Hi! Welcome, if you’re joining us from the great Advent of Haskell 2020 event! Feel free to grab a hot chocolate and sit back by the fireplace. I’m honored to be able to be a part of the event this year; it’s a great initiative and harkens back to the age-old Haskell tradition of bite-sized Functional Programming “advent calendars”. I remember when I was first learning Haskell, Ollie Charles’ 24 Days of Hackage series was one of my favorite series that helped me really get into the exciting world of Haskell and the all the doors that functional programming can open.
All of the posts this year have been great — they range from insightful reflections on the nature of Haskell and programming in Haskell, or also on specific language features. This post is going to be one of the “project-based” ones, where we walk through and introduce a solidly intermediate Haskell technique as it applies to building a useful general toolset. I’m going to be exploring the “functor combinator style” where you identify the interface you want, associate it with a common Haskell typeclass, pick your primitives, and automatically get the ability to imbue your primitives with the structure you need. I’ve talked about this previously with:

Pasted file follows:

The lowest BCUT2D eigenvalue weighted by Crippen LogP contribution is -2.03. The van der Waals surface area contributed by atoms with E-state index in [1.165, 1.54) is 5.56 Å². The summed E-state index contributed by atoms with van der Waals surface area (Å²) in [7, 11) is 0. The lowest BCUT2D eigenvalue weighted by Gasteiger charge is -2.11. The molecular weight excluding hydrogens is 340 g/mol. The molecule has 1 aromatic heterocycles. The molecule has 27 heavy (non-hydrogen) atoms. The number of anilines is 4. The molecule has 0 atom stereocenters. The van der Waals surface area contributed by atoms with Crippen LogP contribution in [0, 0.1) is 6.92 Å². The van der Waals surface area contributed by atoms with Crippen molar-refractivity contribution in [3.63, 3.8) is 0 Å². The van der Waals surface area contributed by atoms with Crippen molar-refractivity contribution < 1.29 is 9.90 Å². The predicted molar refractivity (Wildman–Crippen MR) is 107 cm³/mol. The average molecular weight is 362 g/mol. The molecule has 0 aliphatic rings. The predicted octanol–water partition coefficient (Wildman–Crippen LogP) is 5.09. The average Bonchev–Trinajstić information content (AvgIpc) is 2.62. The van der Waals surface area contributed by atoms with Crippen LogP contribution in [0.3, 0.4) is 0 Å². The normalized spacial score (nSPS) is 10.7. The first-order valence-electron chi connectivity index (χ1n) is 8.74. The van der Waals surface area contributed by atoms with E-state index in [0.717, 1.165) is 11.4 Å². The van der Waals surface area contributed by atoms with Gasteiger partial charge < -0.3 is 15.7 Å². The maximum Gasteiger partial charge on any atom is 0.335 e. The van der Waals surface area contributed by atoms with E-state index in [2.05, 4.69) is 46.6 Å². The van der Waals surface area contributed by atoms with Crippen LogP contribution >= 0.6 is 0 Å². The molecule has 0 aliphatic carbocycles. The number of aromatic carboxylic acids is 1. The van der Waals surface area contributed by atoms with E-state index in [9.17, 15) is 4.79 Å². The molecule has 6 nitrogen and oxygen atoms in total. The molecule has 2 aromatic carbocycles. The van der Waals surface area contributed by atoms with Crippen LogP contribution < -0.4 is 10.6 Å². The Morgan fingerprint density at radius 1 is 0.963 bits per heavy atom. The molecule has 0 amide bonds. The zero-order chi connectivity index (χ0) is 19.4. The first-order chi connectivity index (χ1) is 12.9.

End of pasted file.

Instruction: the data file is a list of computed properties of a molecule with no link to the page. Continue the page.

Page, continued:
- Applicative regular expressions
- The functor combinatorpedia
- Bidirectional serializers
- Composable interpreters
and I wanted to share a recent application I have been able to use apply it with where just thinking about the primitives gave me almost all the functionality I needed for a type: composable streaming combinators. This specific application is also very applicable to integrate into any composable effects system, since it’s essentially a monadic interface.